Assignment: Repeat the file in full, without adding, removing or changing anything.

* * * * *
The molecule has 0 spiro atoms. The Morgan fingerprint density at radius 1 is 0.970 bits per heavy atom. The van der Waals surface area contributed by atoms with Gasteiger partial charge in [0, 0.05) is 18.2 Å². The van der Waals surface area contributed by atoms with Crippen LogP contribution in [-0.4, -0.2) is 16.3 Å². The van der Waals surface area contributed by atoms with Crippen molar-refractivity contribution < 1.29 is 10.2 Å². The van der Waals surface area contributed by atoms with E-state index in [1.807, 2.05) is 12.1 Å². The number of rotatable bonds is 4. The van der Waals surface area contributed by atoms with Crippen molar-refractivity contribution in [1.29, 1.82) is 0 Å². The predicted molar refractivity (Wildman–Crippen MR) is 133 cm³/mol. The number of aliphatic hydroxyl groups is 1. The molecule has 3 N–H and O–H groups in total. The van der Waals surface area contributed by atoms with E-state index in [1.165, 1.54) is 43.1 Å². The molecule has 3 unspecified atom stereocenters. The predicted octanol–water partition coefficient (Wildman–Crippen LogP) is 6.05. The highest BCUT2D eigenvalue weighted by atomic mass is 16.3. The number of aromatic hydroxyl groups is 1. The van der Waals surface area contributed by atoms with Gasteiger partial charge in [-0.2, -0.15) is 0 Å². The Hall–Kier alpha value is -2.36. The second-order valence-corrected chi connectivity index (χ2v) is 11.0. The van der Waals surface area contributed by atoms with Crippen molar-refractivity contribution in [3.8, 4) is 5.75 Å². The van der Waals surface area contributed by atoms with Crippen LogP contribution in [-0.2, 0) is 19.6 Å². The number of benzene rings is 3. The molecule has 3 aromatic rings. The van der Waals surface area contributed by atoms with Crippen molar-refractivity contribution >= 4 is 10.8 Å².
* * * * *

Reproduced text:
The molecule has 0 spiro atoms. The Morgan fingerprint density at radius 1 is 0.970 bits per heavy atom. The van der Waals surface area contributed by atoms with Gasteiger partial charge in [0, 0.05) is 18.2 Å². The van der Waals surface area contributed by atoms with Crippen LogP contribution in [-0.4, -0.2) is 16.3 Å². The van der Waals surface area contributed by atoms with Crippen molar-refractivity contribution < 1.29 is 10.2 Å². The van der Waals surface area contributed by atoms with E-state index in [1.807, 2.05) is 12.1 Å². The number of rotatable bonds is 4. The van der Waals surface area contributed by atoms with Crippen molar-refractivity contribution in [1.29, 1.82) is 0 Å². The predicted molar refractivity (Wildman–Crippen MR) is 133 cm³/mol. The number of aliphatic hydroxyl groups is 1. The molecule has 3 N–H and O–H groups in total. The van der Waals surface area contributed by atoms with E-state index in [1.165, 1.54) is 43.1 Å². The molecule has 3 unspecified atom stereocenters. The predicted octanol–water partition coefficient (Wildman–Crippen LogP) is 6.05. The highest BCUT2D eigenvalue weighted by atomic mass is 16.3. The number of aromatic hydroxyl groups is 1. The van der Waals surface area contributed by atoms with Gasteiger partial charge in [-0.2, -0.15) is 0 Å². The Hall–Kier alpha value is -2.36. The second-order valence-corrected chi connectivity index (χ2v) is 11.0. The van der Waals surface area contributed by atoms with Crippen molar-refractivity contribution in [3.8, 4) is 5.75 Å². The van der Waals surface area contributed by atoms with Crippen LogP contribution in [-0.2, 0) is 19.6 Å². The number of benzene rings is 3. The molecule has 3 aromatic rings. The van der Waals surface area contributed by atoms with Crippen molar-refractivity contribution >= 4 is 10.8 Å².